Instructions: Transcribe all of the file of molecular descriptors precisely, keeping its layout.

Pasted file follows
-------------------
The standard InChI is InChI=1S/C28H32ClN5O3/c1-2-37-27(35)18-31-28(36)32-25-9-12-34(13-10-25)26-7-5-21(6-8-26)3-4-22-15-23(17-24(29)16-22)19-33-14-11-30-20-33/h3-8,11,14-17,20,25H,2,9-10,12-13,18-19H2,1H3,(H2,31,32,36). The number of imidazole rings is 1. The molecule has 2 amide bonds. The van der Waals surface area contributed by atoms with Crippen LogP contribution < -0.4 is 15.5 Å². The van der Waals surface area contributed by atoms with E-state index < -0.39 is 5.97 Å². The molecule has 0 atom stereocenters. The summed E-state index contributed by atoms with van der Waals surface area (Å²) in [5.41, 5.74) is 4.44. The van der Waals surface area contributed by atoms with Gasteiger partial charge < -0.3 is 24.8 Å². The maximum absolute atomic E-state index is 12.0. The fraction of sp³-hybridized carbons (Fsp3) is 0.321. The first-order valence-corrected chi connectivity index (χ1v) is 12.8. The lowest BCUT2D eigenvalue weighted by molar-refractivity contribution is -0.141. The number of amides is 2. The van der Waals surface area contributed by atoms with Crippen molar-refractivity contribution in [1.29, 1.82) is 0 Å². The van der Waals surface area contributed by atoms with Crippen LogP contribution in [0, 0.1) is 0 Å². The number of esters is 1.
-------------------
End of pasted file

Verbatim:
The standard InChI is InChI=1S/C28H32ClN5O3/c1-2-37-27(35)18-31-28(36)32-25-9-12-34(13-10-25)26-7-5-21(6-8-26)3-4-22-15-23(17-24(29)16-22)19-33-14-11-30-20-33/h3-8,11,14-17,20,25H,2,9-10,12-13,18-19H2,1H3,(H2,31,32,36). The number of imidazole rings is 1. The molecule has 2 amide bonds. The van der Waals surface area contributed by atoms with Crippen LogP contribution < -0.4 is 15.5 Å². The van der Waals surface area contributed by atoms with E-state index < -0.39 is 5.97 Å². The molecule has 0 atom stereocenters. The summed E-state index contributed by atoms with van der Waals surface area (Å²) in [5.41, 5.74) is 4.44. The van der Waals surface area contributed by atoms with Gasteiger partial charge < -0.3 is 24.8 Å². The maximum absolute atomic E-state index is 12.0. The fraction of sp³-hybridized carbons (Fsp3) is 0.321. The first-order valence-corrected chi connectivity index (χ1v) is 12.8. The lowest BCUT2D eigenvalue weighted by molar-refractivity contribution is -0.141. The number of amides is 2. The van der Waals surface area contributed by atoms with Crippen molar-refractivity contribution in [1.29, 1.82) is 0 Å². The van der Waals surface area contributed by atoms with Crippen LogP contribution in [0, 0.1) is 0 Å². The number of esters is 1.